Field experience in public school classrooms under the guidance of master teachers and a university supervisor. Graded S/U. Prerequisites: MATH 423, SEMS 498, and permission of Mathematics Department and Towson UTeach. Internship/Practicum fee will be assessed.

**MATH 429 READINGS IN MATHEMATICS EDUCATION FOR THE SECONDARY SCHOOL TEACHER (1-3) **

Directed study for the teacher of secondary school mathematics. No credit toward mathematics major. Prerequisite: consent of instructor.

**MATH 430 SEMINAR IN INTERNSHIP (1) **

Seminar for current student interns to discuss topics from the classroom experience and current issues. Prerequisites: MATH 423 or SEMS 370; and current with MATH 426.

**MATH 435 NUMERICAL ANALYSIS I (3) **

Error analysis, interpolation, numerical differentiation and integration, numerical solution of algebraic equations, direct and iterative techniques for solving linear systems of algebraic equations. Mathematical and comparable computer algebra systems will be used. Prerequisites: MATH 265, MATH 274, and COSC 236.

**MATH 437 OPERATIONS RESEARCH (3) **

Introduction to linear, integer and nonlinear programming, the simplex method and interior point methods, duality and sensitivity analysis; formulation of optimization models and applications to problems from industry. Prerequisites: MATH 265 and MATH 331.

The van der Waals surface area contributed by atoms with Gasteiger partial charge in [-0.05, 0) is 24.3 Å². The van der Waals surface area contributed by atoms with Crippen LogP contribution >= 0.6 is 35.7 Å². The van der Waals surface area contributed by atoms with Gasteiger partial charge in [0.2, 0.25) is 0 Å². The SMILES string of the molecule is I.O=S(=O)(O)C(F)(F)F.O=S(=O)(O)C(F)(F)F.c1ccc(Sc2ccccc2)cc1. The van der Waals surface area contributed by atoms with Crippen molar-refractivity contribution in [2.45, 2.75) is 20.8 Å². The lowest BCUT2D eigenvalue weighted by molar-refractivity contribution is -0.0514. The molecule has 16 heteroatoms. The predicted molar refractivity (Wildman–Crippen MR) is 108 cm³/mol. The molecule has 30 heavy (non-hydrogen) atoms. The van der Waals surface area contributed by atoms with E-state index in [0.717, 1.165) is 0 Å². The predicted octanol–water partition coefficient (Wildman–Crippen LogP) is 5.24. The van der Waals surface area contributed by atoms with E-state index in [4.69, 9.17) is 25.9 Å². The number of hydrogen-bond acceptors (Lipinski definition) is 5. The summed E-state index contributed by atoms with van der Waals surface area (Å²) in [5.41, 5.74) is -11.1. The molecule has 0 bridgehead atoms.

**MATH 438 LONG-TERM ACTUARIAL MODELS I (4) **

Mathematical foundations of life contingencies and their applications to the practice of long term insurance products, including life insurance, life annuities and pension plans. Topics include survival and longevity models, life tables, present value random variables, expected present values, higher moments for life insurance and life annuity payments, future loss random variables, the actuarial equivalence principle, percentile principles for premium calculation, reserves. Prerequisites: MATH 312 and MATH 331.

**MATH 439 COMPUTATIONAL PROBABILITY MODELS (3) **

Markov chains, exponential distribution, Poisson process, continuous time Markov chains, Brownian motion and stationary processes. Prerequisite: MATH 331.

**MATH 442 SHORT-TERM ACTUARIAL MODELS (4) **